For a printable fact sheet, click here.
As the Legislature confronts the need to fully fund public services, our elected public officials should be looking at the “Swiss cheese” nature of Washington’s tax code and focusing on past tax exemptions. One such giveaway excuses precious metal dealers from paying sales or B&O taxes. This includes sales of any precious metal which has been coined, smelted or refined, including gold, silver, platinum, rhodium, and palladium.
The effect of this exemption is that the purchaser of gold coins pays no sales tax, and the dealer pays no B&O tax on this sale. The Joint Legislative Audit & Review Committee (JLARC) forecast in 2012 that the citizens of Washington would lose about $42 million from this loophole in the 2013-2015 biennium alone. A more recent estimate from the Department of Revenue’s 2016 Tax Exemption Study estimates losses of $15.6 million in fiscal year 2019. In all, 50 dealers benefit from this tax loophole. Using the lower estimate, this translates to an average windfall of $312,660 for each of these dealers.
This loophole was spearheaded in 1985 by a state senator from Seattle who was active in investment banking and coin dealing. Legislators wrapped it into an omnibus bill without stating a public policy objective. There are no reporting or accountability standards required of businesses using this preference. It can be inferred that this was simply a favor for dealers in precious metals, as they testified in support of this loophole.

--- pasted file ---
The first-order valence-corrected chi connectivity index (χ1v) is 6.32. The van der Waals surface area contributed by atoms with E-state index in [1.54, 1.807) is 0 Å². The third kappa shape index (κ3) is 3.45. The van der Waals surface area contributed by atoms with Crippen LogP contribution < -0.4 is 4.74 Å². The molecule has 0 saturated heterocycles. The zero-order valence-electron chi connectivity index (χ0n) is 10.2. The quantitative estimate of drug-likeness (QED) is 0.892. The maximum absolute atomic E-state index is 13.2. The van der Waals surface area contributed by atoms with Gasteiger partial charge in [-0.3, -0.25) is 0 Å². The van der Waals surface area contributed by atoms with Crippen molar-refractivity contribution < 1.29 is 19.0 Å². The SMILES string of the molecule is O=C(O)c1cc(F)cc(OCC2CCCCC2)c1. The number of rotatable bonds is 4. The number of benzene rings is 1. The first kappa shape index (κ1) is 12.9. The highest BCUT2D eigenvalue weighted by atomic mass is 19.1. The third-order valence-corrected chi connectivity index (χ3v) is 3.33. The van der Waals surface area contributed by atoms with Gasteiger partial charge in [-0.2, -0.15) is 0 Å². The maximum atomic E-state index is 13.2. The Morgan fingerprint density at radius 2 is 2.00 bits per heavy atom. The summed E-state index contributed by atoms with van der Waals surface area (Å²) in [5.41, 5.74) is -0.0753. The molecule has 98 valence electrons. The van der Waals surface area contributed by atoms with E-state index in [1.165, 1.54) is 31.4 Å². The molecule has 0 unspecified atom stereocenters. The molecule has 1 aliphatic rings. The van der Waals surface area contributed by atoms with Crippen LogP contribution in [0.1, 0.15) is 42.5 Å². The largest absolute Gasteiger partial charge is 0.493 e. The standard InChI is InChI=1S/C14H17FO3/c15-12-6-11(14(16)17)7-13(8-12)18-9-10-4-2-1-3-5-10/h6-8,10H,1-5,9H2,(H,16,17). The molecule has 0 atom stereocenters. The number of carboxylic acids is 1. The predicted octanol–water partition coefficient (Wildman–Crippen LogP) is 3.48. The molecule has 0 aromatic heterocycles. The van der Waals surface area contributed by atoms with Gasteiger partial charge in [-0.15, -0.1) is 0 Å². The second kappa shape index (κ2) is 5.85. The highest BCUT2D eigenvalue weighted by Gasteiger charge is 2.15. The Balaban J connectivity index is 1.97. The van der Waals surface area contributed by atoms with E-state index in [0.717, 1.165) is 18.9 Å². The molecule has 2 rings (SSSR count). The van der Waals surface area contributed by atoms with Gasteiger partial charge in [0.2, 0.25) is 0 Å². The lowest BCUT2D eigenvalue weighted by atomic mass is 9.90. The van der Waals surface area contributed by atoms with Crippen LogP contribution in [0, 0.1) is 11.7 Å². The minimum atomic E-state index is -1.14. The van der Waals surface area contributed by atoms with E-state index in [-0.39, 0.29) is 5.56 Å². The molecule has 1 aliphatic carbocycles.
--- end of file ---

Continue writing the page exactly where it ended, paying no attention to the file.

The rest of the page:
What could this $15 million exemption fund?
- $15 million could fund wage increments, increasing compensation for over 3,000 early childhood teachers and caregivers in our state.
- $15 million could fund premium reductions in the Health Benefits Exchange for 15,000 participants.
- $15 million could fund 1,500 slots in the state’s early childhood education assistance program (ECEAP), OR
- $15 million could continue to be a windfall for 50 precious metal dealers in our state.
Senate Bill 5658, sponsored by Senators Hunt, Nguyen, Hasegawa, and Saldaña, will eliminate this tax preference for precious metals, enabling enhanced investments in public services for the people of our state. It is a small step in the direction of tax equity and full funding of public services.
 JLARC Report 13-1: 2012 Tax Preference Performance Reviews leg.wa.gov/jlarc/AuditAndStudyReports/Documents/13-1.pdf p. 159. For extended discussion, see p. 159-169.
 Department of Revenue’s 2016 Tax Exemption Study dor.wa.gov/sites/default/files/legacy/Docs/reports/2016/Tax_Exemption_Study_2016/20_Retail_Sales_and_Use_Tax.pdf p, 26; dor.wa.gov/sites/default/files/legacy/Docs/reports/2016/Tax_Exemption_Study_2016/02_B&O_Tax_Section.pdf p. 9
 See Ray Moore, An Oral History, Interviewed by Sharon Boswell, Washington State Oral History Program, Office of the Secretary of State, Ralph Munro, Secretary of State app.leg.wa.gov/oralhistory/moore.pdf PDF p. 40-42
 JLARC Report 13-1: 2012 Tax Preference Performance Reviews, op cit., p. 164, 167
 JLARC Report 13-1: 2012 Tax Preference Performance Reviews, op cit., p. 165
More To Read
October 22, 2021
Increased corporate power and consolidation may be a driver behind the rise in inflation
January 24, 2020
How one clause created a statewide budget shortfall
January 19, 2019
Corporate and billionaire giving helps their image more than it helps us